Fine grain survey of retrograde labeled thalamocortical axons in hamster from immediately after birth to adulthood. There are two very interesting findings. 1) the pool of LGN cell projecting to cortex shrinks both in number and in spatial extend within the LGN during development. Consolidation of cells projecting to a given injection site appears adult-like a few days after eye opening, but does appear to perhaps undergo some experience-dependent refinement. 2) Axonal arbors in V1 begin very simple and small and continue to become more complex after eye opening. However, visual experience seems necessary for spatial restriction of the arbor and development of type-specific (two types in adults) morphology, both through retraction of off-target branches and outgrowth of new branches.
Suppose we sparsely labeled LGN neurons with CRE and sparsely labeled cortical neurons with CRE. Sometimes, the labeled cells will be connected. (In a variation, we could examine cells with antibodies, image the results to get the cell type, and then not expand the marker proteins.) By also labeling VGLUT2 and PSD-95, we could observe:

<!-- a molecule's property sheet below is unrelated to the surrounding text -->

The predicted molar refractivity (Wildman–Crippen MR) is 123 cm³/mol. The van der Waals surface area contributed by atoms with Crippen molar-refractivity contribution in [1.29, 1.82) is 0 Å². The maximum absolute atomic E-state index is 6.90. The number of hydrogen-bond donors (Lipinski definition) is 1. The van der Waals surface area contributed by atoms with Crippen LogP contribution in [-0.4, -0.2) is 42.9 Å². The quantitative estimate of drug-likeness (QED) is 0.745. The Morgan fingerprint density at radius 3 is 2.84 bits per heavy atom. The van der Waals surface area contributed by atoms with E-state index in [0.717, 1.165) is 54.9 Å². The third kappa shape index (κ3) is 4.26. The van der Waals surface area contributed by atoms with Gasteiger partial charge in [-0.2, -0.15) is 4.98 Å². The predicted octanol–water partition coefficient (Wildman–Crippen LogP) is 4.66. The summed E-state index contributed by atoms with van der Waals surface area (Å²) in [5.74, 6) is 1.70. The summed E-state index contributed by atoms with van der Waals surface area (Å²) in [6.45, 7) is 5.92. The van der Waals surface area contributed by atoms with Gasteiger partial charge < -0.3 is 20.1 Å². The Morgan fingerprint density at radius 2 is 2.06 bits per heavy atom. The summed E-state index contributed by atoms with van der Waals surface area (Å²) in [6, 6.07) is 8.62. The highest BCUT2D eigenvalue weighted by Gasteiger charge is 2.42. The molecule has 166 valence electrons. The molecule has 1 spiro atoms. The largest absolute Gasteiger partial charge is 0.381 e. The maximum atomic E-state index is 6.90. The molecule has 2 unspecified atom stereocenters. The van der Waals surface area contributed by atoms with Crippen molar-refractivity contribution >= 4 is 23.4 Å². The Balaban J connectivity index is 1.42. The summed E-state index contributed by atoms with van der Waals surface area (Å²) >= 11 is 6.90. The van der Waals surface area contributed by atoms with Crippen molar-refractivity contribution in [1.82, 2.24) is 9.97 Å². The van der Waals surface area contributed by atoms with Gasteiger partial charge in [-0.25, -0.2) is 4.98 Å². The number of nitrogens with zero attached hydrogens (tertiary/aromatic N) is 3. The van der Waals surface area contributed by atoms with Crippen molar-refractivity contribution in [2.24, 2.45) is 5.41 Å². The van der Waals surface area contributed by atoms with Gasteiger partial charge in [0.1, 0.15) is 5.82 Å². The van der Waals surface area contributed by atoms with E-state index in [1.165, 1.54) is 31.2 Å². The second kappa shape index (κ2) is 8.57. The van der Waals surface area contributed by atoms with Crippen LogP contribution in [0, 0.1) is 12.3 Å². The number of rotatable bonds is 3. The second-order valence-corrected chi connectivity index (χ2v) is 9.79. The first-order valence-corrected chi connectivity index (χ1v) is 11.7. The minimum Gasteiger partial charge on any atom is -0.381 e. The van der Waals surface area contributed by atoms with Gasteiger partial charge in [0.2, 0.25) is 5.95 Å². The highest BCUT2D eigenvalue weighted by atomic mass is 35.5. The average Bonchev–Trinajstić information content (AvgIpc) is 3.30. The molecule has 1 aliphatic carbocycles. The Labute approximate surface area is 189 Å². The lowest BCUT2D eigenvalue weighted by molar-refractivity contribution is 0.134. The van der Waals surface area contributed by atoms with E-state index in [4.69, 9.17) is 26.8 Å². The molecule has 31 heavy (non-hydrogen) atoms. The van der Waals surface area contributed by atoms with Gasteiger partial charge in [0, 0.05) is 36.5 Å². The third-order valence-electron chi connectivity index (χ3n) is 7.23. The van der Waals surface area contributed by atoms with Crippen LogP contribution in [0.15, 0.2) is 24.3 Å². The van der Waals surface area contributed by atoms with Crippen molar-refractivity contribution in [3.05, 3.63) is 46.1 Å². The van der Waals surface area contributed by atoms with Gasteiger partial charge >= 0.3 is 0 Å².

The number of LGN synapses of any type onto the cortical neuron
The number of LGN synapses from THAT cell onto the cortical neuron (is it a single site, 5 sites, 15 sites, ?)
By dividing the number of LGN synapses of any type onto the cortical neuron by the number of LGN synapses formed by a specific LGN neuron we could estimate the number of LGN neurons that contact a given cortical cell
The spatial extent of the LGN axon in the cortex**
The same measurements could be done in animals at different stages of development (maybe 3 stages??) to observe how the number of synaptic contacts from individual neurons onto single neurons change, as well as the extent of the LGN axons.
The same measurements could be done with monocular deprivation. Different conclusions in the literature: Bear/Nahmani say there's a decrease in synapse density, but Silver and Stryker (in cat) say no decrease in total synapse density until 4-7 days of monocular deprivation.